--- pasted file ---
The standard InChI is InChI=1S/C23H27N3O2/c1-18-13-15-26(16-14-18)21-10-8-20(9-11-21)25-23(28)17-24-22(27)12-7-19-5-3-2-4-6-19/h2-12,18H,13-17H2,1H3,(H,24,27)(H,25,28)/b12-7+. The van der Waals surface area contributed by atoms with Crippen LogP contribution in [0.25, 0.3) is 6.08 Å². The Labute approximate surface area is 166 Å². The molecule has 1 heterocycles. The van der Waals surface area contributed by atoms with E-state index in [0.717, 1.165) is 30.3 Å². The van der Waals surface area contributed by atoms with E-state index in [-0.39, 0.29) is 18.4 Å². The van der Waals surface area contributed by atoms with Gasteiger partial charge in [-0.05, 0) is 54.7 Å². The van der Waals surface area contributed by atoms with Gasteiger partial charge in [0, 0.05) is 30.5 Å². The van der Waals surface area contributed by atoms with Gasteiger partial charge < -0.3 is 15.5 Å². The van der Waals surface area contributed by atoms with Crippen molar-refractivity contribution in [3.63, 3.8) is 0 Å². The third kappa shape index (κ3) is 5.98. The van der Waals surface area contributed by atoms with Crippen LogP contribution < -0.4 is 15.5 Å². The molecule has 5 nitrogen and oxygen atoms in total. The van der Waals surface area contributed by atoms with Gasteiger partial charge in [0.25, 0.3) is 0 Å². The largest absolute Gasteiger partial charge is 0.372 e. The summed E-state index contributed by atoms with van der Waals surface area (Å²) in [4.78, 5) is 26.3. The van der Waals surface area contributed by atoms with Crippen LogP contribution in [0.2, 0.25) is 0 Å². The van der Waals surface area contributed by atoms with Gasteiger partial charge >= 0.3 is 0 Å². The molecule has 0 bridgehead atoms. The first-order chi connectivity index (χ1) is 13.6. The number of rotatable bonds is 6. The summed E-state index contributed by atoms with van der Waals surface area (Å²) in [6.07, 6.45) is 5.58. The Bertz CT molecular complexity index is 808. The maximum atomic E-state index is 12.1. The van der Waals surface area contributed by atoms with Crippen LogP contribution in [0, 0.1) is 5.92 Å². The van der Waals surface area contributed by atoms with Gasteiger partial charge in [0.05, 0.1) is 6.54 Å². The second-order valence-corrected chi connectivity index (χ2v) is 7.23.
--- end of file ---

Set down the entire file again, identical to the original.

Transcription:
The standard InChI is InChI=1S/C23H27N3O2/c1-18-13-15-26(16-14-18)21-10-8-20(9-11-21)25-23(28)17-24-22(27)12-7-19-5-3-2-4-6-19/h2-12,18H,13-17H2,1H3,(H,24,27)(H,25,28)/b12-7+. The van der Waals surface area contributed by atoms with Crippen LogP contribution in [0.25, 0.3) is 6.08 Å². The Labute approximate surface area is 166 Å². The molecule has 1 heterocycles. The van der Waals surface area contributed by atoms with E-state index in [0.717, 1.165) is 30.3 Å². The van der Waals surface area contributed by atoms with E-state index in [-0.39, 0.29) is 18.4 Å². The van der Waals surface area contributed by atoms with Gasteiger partial charge in [-0.05, 0) is 54.7 Å². The van der Waals surface area contributed by atoms with Gasteiger partial charge in [0, 0.05) is 30.5 Å². The van der Waals surface area contributed by atoms with Gasteiger partial charge < -0.3 is 15.5 Å². The van der Waals surface area contributed by atoms with Crippen molar-refractivity contribution in [3.63, 3.8) is 0 Å². The third kappa shape index (κ3) is 5.98. The van der Waals surface area contributed by atoms with Crippen LogP contribution < -0.4 is 15.5 Å². The molecule has 5 nitrogen and oxygen atoms in total. The van der Waals surface area contributed by atoms with Gasteiger partial charge in [0.25, 0.3) is 0 Å². The largest absolute Gasteiger partial charge is 0.372 e. The summed E-state index contributed by atoms with van der Waals surface area (Å²) in [4.78, 5) is 26.3. The van der Waals surface area contributed by atoms with Crippen LogP contribution in [0.2, 0.25) is 0 Å². The van der Waals surface area contributed by atoms with Gasteiger partial charge >= 0.3 is 0 Å². The molecule has 0 bridgehead atoms. The first-order chi connectivity index (χ1) is 13.6. The number of rotatable bonds is 6. The summed E-state index contributed by atoms with van der Waals surface area (Å²) in [6.07, 6.45) is 5.58. The Bertz CT molecular complexity index is 808. The maximum atomic E-state index is 12.1. The van der Waals surface area contributed by atoms with Crippen LogP contribution in [0, 0.1) is 5.92 Å². The van der Waals surface area contributed by atoms with Gasteiger partial charge in [0.05, 0.1) is 6.54 Å². The second-order valence-corrected chi connectivity index (χ2v) is 7.23.